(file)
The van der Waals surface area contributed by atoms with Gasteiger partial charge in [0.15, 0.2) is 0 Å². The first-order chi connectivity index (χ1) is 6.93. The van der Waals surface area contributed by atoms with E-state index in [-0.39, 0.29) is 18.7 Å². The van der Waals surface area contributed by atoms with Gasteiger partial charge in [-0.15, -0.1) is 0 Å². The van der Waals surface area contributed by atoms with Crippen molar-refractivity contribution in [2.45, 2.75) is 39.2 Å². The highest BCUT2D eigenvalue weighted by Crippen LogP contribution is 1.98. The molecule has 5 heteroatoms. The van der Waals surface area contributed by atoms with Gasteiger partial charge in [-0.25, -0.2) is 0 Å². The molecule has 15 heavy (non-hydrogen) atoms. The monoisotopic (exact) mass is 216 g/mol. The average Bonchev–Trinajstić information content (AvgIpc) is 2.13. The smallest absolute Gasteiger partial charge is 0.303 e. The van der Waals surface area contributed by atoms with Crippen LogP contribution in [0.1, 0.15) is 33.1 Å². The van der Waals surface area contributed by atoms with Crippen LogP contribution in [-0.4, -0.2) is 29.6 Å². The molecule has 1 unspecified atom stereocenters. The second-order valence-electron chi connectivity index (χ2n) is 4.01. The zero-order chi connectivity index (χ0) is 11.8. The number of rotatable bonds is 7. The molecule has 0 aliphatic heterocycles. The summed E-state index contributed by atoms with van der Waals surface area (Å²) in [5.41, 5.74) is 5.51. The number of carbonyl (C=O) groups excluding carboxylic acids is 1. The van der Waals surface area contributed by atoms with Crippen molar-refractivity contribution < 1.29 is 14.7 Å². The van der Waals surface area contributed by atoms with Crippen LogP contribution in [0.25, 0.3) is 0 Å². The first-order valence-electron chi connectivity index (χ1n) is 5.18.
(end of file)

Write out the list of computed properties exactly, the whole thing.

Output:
The van der Waals surface area contributed by atoms with Gasteiger partial charge in [0.15, 0.2) is 0 Å². The first-order chi connectivity index (χ1) is 6.93. The van der Waals surface area contributed by atoms with E-state index in [-0.39, 0.29) is 18.7 Å². The van der Waals surface area contributed by atoms with Gasteiger partial charge in [-0.15, -0.1) is 0 Å². The van der Waals surface area contributed by atoms with Crippen molar-refractivity contribution in [2.45, 2.75) is 39.2 Å². The highest BCUT2D eigenvalue weighted by Crippen LogP contribution is 1.98. The molecule has 5 heteroatoms. The van der Waals surface area contributed by atoms with Gasteiger partial charge in [-0.25, -0.2) is 0 Å². The molecule has 15 heavy (non-hydrogen) atoms. The monoisotopic (exact) mass is 216 g/mol. The average Bonchev–Trinajstić information content (AvgIpc) is 2.13. The smallest absolute Gasteiger partial charge is 0.303 e. The van der Waals surface area contributed by atoms with Crippen LogP contribution in [0.1, 0.15) is 33.1 Å². The van der Waals surface area contributed by atoms with Crippen LogP contribution in [-0.4, -0.2) is 29.6 Å². The molecule has 1 unspecified atom stereocenters. The second-order valence-electron chi connectivity index (χ2n) is 4.01. The zero-order chi connectivity index (χ0) is 11.8. The number of rotatable bonds is 7. The molecule has 0 aliphatic heterocycles. The summed E-state index contributed by atoms with van der Waals surface area (Å²) in [5.41, 5.74) is 5.51. The number of carbonyl (C=O) groups excluding carboxylic acids is 1. The van der Waals surface area contributed by atoms with Crippen molar-refractivity contribution < 1.29 is 14.7 Å². The van der Waals surface area contributed by atoms with Crippen LogP contribution in [0.25, 0.3) is 0 Å². The first-order valence-electron chi connectivity index (χ1n) is 5.18.